This isn’t a political blog.
I’m interested in politics, and read articles representing different viewpoints at realclearpolitics every day. I just don’t write about them. I won’t be endorsing political candidates any time soon.
But I do write about the so-called culture wars. I’ve written about abortion, for example. With the exception of politics generally, I write about faith and culture, where ever it intersects. And right now it is intersecting on a piece of real estate a couple of blocks away from ground zero, the site of the former Twins Towers.
A Muslim group is building a mosque, or a community center as they prefer to call it, and politicians of every stripe have weighed in on the controversy. Palin and Gingrich have joined the chorus of those who say it is insensitive and unacceptable.
Yesterday, however, at a dinner celebrating Ramadan at the White House, President Obama said that he supported the mosque:
As a citizen, and as president, I believe that Muslims have the same right to practice their religion as anyone else in this country. That includes the right to build a place of and a community center on private property in lower Manhattan, in accordance with local laws and ordinances. This is America, and our commitment to religious freedom must be unshakable.
I agree with him.
As Thomas Jefferson, who the president quoted, once said,” “all men shall be free to profess, and by argument to maintain, their opinions in matters of religion.”
Now personally I’m not too keen on the president celebrating Ramadan in the first place. And I wish the Cordoba Initiative would build their mosque somewhere else. The truth is I don’t agree with the president very often.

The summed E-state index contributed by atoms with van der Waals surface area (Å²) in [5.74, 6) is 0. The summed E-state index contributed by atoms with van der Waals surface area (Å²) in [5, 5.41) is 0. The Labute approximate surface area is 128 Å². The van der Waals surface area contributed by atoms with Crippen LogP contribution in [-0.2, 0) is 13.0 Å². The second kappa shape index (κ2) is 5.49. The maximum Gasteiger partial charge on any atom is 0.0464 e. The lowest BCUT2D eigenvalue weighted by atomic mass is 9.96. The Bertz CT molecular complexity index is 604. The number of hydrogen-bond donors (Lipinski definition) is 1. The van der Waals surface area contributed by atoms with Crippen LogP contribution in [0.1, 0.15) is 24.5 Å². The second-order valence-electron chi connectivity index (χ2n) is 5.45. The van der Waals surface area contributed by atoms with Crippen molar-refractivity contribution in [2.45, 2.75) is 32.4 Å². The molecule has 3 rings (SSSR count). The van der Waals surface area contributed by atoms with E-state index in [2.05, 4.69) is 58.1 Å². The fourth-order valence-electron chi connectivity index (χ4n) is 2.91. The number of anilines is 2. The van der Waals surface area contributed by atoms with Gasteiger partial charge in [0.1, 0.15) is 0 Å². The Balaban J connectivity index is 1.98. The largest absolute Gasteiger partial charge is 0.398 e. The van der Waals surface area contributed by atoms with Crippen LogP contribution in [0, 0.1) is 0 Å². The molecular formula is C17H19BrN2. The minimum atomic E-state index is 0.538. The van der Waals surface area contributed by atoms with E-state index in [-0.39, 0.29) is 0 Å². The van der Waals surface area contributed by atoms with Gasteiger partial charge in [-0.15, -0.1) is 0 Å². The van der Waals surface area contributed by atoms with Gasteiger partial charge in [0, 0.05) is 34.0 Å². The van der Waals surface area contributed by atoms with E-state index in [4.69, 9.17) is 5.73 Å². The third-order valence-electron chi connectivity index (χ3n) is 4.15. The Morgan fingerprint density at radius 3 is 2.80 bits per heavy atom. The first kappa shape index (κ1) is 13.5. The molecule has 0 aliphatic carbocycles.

But we don’t get to rest in the freedom of religion provided us by the First Amendment if we don’t extend that grace to others. And the same thing goes for freedom of speech.
One of the key groups that lobbied for the First Amendment in the first place was Baptist pastors in Virginia who had been jailed as non-conformist. I think they would agree with me.
So would Pastor Martin Niemöller, the German pastor who pointed out that when the Nazis came for the Jews he didn’t speak out because he wasn’t a Jew, but by the time they came for him there was no one to speak for him either.
So I’m speaking for the Muslims here, even though I disagree with them. And for the Baptists too.
They both have the right to practice their faith as freely as possible.
Even when they’re not right.
Here is an alternate view, by Abraham H. Foxman, National Director of the Anti-Defamation League. He says the right to do something doesn’t not make it the right thing to do.